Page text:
Termites were regarded as a separate order Isoptera to cockroaches. However, recent genetic evidence suggests that they evolved directly from'true' cockroaches, many authors now place them as an "epifamily" of Blattodea; this evidence supported a hypothesis suggested in 1934 that termites are related to the wood-eating cockroaches. This hypothesis was based on similarity of the symbiotic gut flagellates in termites regarded as living fossils and wood-eating cockroaches. Additional evidence emerged when F. A. McKittrick noted similar morphological characteristics between some termites and cockroach nymphs; the similarities among these cockroaches and termites have led some scientists to reclassify termites as a single family, the Termitidae, within the order Blattodea. Other scientists have taken a more conservative approach, proposing to retain the termites as the Termitoidea, an epifamily within the order; such measure preserves the classification of termites at family level and below. Most species of cockroach are about the size of a thumbnail.
The world's heaviest cockroach is the Australian giant burrowing cockroach Macropanesthia rhinoceros, which can reach 9 cm in length and weigh more than 30 g. Comparable in size is the Central American giant cockroach Blaberus giganteus, which grows to a similar length; the longest cockroach species is Megaloblatta longipennis, which can reach 97 mm in length and 45 mm across. A Central and South American species, Megaloblatta blaberoides, has the largest wingspan of up to 185 mm. Cockroaches are generalized insects, with few special adaptations, may be among the most primitive living neopteran insects, they have a small head and a broad, flattened body, most species are reddish-brown to dark brown. They have large compound eyes, two ocelli, long, flexible antennae; the mouthparts are on the underside of the head and include generalized chewing mandibles, salivary glands and various touch and taste receptors. The body is divided into a thorax of a ten-segmented abdomen; the external surface has a tough exoskeleton which contains calcium carbonate and protects the inner organs and provides attachment to muscles.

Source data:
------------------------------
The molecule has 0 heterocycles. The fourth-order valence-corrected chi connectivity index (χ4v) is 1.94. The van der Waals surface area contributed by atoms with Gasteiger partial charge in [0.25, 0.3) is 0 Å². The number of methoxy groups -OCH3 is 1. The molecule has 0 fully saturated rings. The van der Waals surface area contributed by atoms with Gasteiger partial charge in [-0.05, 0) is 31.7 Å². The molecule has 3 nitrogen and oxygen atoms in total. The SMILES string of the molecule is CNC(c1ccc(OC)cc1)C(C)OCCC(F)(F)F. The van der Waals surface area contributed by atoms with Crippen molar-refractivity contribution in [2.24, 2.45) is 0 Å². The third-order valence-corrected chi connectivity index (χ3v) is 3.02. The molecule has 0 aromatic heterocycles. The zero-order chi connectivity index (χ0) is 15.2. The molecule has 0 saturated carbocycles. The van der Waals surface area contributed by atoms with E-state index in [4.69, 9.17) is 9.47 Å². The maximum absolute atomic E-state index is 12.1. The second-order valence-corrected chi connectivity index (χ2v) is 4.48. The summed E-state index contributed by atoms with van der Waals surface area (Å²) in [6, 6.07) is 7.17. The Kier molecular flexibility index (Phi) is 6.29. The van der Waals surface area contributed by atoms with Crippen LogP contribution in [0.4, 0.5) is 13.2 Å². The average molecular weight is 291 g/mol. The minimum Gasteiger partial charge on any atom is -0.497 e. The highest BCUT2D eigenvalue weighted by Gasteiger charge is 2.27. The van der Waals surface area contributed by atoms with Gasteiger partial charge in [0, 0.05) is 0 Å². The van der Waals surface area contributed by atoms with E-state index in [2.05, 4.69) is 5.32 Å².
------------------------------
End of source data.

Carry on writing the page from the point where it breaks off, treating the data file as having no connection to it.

It is coated with wax to repel water. The wings are attached to the third thoracic segments; the tegmina, or fir
Invertebrates are animals that neither possess nor develop a vertebral column, derived from the notochord. This includes all animals apart from the subphylum Vertebrata. Familiar examples of invertebrates include arthropods, mollusks and cnidarians; the majority of animal species are invertebrates. Many invertebrate taxa have a greater number and variety of species than the entire subphylum of Vertebrata; some of the so-called invertebrates, such as the Tunicata and Cephalochordata are more related to the vertebrates than to other invertebrates. This makes the invertebrates paraphyletic, so the term has little meaning in taxonomy; the word "invertebrate" comes from the Latin word vertebra, which means a joint in general, sometimes a joint from the spinal column of a vertebrate. The jointed aspect of vertebra is derived from the concept of turning, expressed in the root verto or vorto, to turn; the prefix in- means "not" or "without". The term invertebrates is not always precise among non-biologists since it does not describe a taxon in the same way that Arthropoda, Vertebrata or Manidae do.
Each of these terms describes a valid taxon, subphylum or family. "Invertebrata" is a term of convenience, not a taxon. The Vertebrata as a subphylum comprises such a small proportion of the Metazoa that to speak of the kingdom Animalia in terms of "Vertebrata" and "Invertebrata" has limited practicality. In the more formal taxonomy of Animalia other attributes that logically should precede the presence or absence of the vertebral column in constructing a cladogram, for example, the presence of a notochord; that would at least circumscribe the Chordata. However the notochord would be a less fundamental criterion than aspects of embryological development and symmetry or bauplan. Despite this, the concept of invertebrates as a taxon of animals has persisted for over a century among the laity, within the zoological community and in its literature it remains in use as a term of convenience for animals that are not members of the Vertebrata; the following text reflects earlier scientific understanding of the term and of those animals which have constituted it.